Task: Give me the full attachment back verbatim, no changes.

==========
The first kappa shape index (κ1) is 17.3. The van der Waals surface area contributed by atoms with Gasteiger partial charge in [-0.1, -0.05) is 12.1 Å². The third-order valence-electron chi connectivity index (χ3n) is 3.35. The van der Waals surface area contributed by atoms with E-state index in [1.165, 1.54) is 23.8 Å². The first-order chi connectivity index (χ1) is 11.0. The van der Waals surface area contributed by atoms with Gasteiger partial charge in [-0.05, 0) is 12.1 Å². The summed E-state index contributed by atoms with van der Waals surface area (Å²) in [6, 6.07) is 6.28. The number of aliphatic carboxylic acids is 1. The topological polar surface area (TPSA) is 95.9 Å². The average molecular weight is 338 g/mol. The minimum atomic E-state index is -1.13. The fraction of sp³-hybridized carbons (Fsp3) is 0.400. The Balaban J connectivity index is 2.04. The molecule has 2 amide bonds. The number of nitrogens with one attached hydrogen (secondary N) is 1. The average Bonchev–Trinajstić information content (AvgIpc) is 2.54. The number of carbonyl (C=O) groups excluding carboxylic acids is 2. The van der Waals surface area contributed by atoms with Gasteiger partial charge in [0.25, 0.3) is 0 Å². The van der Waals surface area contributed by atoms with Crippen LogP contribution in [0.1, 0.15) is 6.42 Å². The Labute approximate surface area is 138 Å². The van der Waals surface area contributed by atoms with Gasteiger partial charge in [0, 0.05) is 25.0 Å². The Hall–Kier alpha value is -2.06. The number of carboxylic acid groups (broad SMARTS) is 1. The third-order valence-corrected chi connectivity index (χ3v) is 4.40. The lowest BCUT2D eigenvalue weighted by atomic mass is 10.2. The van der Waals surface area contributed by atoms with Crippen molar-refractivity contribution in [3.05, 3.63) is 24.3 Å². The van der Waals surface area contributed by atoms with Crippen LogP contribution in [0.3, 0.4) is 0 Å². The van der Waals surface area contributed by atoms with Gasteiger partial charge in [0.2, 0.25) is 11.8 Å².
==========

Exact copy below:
The first kappa shape index (κ1) is 17.3. The van der Waals surface area contributed by atoms with Gasteiger partial charge in [-0.1, -0.05) is 12.1 Å². The third-order valence-electron chi connectivity index (χ3n) is 3.35. The van der Waals surface area contributed by atoms with E-state index in [1.165, 1.54) is 23.8 Å². The first-order chi connectivity index (χ1) is 11.0. The van der Waals surface area contributed by atoms with Gasteiger partial charge in [-0.05, 0) is 12.1 Å². The summed E-state index contributed by atoms with van der Waals surface area (Å²) in [6, 6.07) is 6.28. The number of aliphatic carboxylic acids is 1. The topological polar surface area (TPSA) is 95.9 Å². The average molecular weight is 338 g/mol. The minimum atomic E-state index is -1.13. The fraction of sp³-hybridized carbons (Fsp3) is 0.400. The Balaban J connectivity index is 2.04. The molecule has 2 amide bonds. The number of nitrogens with one attached hydrogen (secondary N) is 1. The average Bonchev–Trinajstić information content (AvgIpc) is 2.54. The number of carbonyl (C=O) groups excluding carboxylic acids is 2. The van der Waals surface area contributed by atoms with Gasteiger partial charge in [0.25, 0.3) is 0 Å². The van der Waals surface area contributed by atoms with Crippen LogP contribution in [0.1, 0.15) is 6.42 Å². The Labute approximate surface area is 138 Å². The van der Waals surface area contributed by atoms with Gasteiger partial charge in [0, 0.05) is 25.0 Å². The Hall–Kier alpha value is -2.06. The number of carboxylic acid groups (broad SMARTS) is 1. The third-order valence-corrected chi connectivity index (χ3v) is 4.40. The lowest BCUT2D eigenvalue weighted by atomic mass is 10.2. The van der Waals surface area contributed by atoms with Crippen molar-refractivity contribution in [3.05, 3.63) is 24.3 Å². The van der Waals surface area contributed by atoms with Crippen LogP contribution in [0.3, 0.4) is 0 Å². The van der Waals surface area contributed by atoms with Gasteiger partial charge in [0.2, 0.25) is 11.8 Å².